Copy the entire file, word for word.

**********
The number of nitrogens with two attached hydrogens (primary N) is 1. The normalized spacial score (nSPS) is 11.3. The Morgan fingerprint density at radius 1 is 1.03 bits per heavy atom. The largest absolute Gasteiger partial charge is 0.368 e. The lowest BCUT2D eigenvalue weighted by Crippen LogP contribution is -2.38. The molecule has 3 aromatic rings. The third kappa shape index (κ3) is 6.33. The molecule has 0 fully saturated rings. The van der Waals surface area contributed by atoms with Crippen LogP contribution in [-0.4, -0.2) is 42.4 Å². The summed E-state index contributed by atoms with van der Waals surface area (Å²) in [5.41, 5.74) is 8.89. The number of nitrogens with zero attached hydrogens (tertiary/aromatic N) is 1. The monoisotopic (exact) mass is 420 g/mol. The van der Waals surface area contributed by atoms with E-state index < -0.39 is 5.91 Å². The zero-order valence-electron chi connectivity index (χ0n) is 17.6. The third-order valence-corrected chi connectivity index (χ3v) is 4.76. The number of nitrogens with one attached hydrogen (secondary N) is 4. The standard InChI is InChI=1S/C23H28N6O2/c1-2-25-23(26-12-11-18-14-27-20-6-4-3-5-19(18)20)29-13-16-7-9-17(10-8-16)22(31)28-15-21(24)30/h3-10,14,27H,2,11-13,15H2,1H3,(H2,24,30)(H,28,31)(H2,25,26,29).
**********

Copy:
The number of nitrogens with two attached hydrogens (primary N) is 1. The normalized spacial score (nSPS) is 11.3. The Morgan fingerprint density at radius 1 is 1.03 bits per heavy atom. The largest absolute Gasteiger partial charge is 0.368 e. The lowest BCUT2D eigenvalue weighted by Crippen LogP contribution is -2.38. The molecule has 3 aromatic rings. The third kappa shape index (κ3) is 6.33. The molecule has 0 fully saturated rings. The van der Waals surface area contributed by atoms with Crippen LogP contribution in [-0.4, -0.2) is 42.4 Å². The summed E-state index contributed by atoms with van der Waals surface area (Å²) in [5.41, 5.74) is 8.89. The number of nitrogens with zero attached hydrogens (tertiary/aromatic N) is 1. The monoisotopic (exact) mass is 420 g/mol. The van der Waals surface area contributed by atoms with E-state index < -0.39 is 5.91 Å². The zero-order valence-electron chi connectivity index (χ0n) is 17.6. The third-order valence-corrected chi connectivity index (χ3v) is 4.76. The number of nitrogens with one attached hydrogen (secondary N) is 4. The standard InChI is InChI=1S/C23H28N6O2/c1-2-25-23(26-12-11-18-14-27-20-6-4-3-5-19(18)20)29-13-16-7-9-17(10-8-16)22(31)28-15-21(24)30/h3-10,14,27H,2,11-13,15H2,1H3,(H2,24,30)(H,28,31)(H2,25,26,29).